Think Education

Active learning

Professor A is a gifted lecturer. When she speaks, her students are riveted. Her knowledge of her subject is both vast and deep. As her lectures extend beyond the content in prescribed textbooks, students assiduously write notes. While she does encourage students to ask questions, she ends up doing the bulk of the talking. Predictably, Professor A receives stellar evaluations at the end of every semester, with students reporting that they learnt a lot from the course.

In contrast, Professor B conducts his classes differently. Usually, he starts off by describing a problem. Then, he divides the class into groups of five or six, and asks them to suggest solutions. As students ponder over the problem, he moves around the room listening to snippets of conversations. Later, he reconvenes the class and asks the groups to share their ideas. At the end, Professor B discusses the pros and cons of different approaches, again inviting students to take the lead. While he too receives laudatory evaluations, there are two differences.

These variances are illustrated in a well-designed study conducted by physicist Louis Deslauriers and his colleagues at Harvard University. Students in a physics course were divided into two groups. While both groups were presented with identical content, including handouts, in the active learning condition, students had to try and solve problems in small groups before the instructor demonstrated the solution. In the passive lecture condition, the instructor demonstrated the solutions without asking the students to first solve them. Two topics were taught this way, with one group doing active learning for the first topic and the second group receiving the passive lecture format. For the second topic, the instructors swapped their styles to rule out the effect of individual instructors.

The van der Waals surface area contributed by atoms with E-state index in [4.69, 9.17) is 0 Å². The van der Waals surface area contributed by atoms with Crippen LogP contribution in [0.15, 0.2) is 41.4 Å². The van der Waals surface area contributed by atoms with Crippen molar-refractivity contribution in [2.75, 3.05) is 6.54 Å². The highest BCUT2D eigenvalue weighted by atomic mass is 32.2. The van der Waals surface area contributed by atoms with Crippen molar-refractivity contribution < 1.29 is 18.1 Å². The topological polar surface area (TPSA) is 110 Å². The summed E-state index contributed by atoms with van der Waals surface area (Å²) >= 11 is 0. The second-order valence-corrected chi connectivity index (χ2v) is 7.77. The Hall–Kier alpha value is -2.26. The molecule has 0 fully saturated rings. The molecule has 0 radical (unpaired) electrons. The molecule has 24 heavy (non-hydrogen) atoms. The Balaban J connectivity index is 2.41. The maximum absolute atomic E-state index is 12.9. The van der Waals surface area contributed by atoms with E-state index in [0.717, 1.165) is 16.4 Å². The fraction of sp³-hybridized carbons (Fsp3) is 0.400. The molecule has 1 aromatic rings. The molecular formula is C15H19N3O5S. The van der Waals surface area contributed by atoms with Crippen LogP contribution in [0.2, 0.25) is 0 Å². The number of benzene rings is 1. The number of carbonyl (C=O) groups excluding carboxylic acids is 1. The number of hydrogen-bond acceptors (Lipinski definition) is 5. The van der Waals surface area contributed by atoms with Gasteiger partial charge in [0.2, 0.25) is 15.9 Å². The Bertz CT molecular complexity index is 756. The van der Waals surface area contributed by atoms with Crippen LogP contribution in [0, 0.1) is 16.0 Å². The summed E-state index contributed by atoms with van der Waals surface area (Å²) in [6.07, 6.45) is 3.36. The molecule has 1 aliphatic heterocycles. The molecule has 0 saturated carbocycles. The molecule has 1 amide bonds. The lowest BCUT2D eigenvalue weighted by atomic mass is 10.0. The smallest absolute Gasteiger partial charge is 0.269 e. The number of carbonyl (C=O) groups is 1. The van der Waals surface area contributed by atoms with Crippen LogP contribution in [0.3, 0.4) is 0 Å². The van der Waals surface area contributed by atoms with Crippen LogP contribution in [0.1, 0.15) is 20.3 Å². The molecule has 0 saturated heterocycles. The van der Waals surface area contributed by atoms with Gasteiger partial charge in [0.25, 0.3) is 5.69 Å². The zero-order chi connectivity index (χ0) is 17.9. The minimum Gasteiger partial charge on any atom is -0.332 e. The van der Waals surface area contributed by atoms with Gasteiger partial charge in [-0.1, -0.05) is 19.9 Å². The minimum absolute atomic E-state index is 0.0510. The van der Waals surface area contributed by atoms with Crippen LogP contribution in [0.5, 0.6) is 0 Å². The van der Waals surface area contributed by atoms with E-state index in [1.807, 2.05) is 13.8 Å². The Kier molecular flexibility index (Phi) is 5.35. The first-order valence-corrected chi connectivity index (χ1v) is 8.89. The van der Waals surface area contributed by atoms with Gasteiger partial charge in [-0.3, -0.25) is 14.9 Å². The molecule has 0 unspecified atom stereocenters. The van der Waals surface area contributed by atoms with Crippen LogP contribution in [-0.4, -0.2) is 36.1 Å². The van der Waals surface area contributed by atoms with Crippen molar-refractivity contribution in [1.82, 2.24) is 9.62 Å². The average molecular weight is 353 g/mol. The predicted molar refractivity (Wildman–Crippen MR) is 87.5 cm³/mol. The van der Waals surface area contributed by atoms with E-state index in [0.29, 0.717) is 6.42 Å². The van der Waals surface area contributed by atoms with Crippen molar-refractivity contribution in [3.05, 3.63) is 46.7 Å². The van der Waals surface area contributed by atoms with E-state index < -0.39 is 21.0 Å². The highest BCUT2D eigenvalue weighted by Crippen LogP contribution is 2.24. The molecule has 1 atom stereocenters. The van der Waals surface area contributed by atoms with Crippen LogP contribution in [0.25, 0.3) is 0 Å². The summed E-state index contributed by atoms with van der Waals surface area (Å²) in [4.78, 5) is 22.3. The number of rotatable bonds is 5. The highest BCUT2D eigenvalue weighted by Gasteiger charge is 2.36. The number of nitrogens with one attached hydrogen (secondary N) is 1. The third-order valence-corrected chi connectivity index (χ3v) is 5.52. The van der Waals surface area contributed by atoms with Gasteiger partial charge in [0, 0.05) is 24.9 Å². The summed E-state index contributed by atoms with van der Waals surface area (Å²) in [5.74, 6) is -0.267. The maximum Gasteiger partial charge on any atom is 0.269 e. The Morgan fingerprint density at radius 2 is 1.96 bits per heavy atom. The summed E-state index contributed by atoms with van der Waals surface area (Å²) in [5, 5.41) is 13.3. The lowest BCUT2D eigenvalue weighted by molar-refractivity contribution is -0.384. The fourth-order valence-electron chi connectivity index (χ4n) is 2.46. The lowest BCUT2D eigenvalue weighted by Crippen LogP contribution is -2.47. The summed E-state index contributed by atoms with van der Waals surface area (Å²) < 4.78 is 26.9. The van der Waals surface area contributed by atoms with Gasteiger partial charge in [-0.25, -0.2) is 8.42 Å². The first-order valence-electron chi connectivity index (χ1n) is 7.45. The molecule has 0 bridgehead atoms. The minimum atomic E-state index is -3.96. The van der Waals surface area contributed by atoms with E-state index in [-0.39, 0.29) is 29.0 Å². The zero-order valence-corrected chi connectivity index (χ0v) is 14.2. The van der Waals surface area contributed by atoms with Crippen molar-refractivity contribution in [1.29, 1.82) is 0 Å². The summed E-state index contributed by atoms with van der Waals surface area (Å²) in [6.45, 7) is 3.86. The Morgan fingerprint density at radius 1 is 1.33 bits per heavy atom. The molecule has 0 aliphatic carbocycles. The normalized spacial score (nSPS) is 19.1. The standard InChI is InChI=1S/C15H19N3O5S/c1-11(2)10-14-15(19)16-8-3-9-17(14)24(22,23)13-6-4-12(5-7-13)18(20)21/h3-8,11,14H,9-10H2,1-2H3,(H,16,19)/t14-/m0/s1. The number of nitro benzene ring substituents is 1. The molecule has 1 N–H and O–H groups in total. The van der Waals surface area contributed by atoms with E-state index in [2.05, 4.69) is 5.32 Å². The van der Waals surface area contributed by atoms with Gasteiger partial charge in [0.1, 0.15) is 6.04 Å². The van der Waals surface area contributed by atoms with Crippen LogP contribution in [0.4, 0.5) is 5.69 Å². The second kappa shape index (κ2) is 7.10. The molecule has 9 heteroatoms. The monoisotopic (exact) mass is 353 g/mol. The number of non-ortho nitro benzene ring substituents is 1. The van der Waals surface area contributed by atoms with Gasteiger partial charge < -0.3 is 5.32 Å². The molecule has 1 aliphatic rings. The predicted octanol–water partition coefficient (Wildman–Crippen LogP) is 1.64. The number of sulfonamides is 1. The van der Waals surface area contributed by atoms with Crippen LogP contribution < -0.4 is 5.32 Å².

Participation pays

In addition to completing a test, students also filled out a “feeling of learning” questionnaire at the end of the course. When students were presented with content that involved passively listening to a lecture, they exhibited less learning on the subsequent test. In contrast, when they were made to learn actively by solving problems, their performance increased. However, students felt they learnt more when they were in the passive group.

Why is this so? Active learning entails students putting in cognitive effort, which, at times, can be strenuous and difficult. Students misperceive the struggle involved as a sign that they are learning less, when, in fact, evidence indicates the opposite. Students also misjudge the fluency of the professor’s lecture with their own learning. The authors argue that “novices in a subject are poor judges of their own competence.”

By asking questions, posing problems and eliciting solutions, teachers across disciplines can promote learning by getting students to apply themselves. Of course, students should also realise that great lectures don’t necessarily lead to robust learning. They need to be willing to exercise their mental faculties. Also, if teachers point out that expending cognitive energy during learning leads to a more substantial grasp of concepts, students may be more receptive to active learning.

The writer is Director, PRAYATNA.

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Printable version | Mar 6, 2021 2:29:59 AM |

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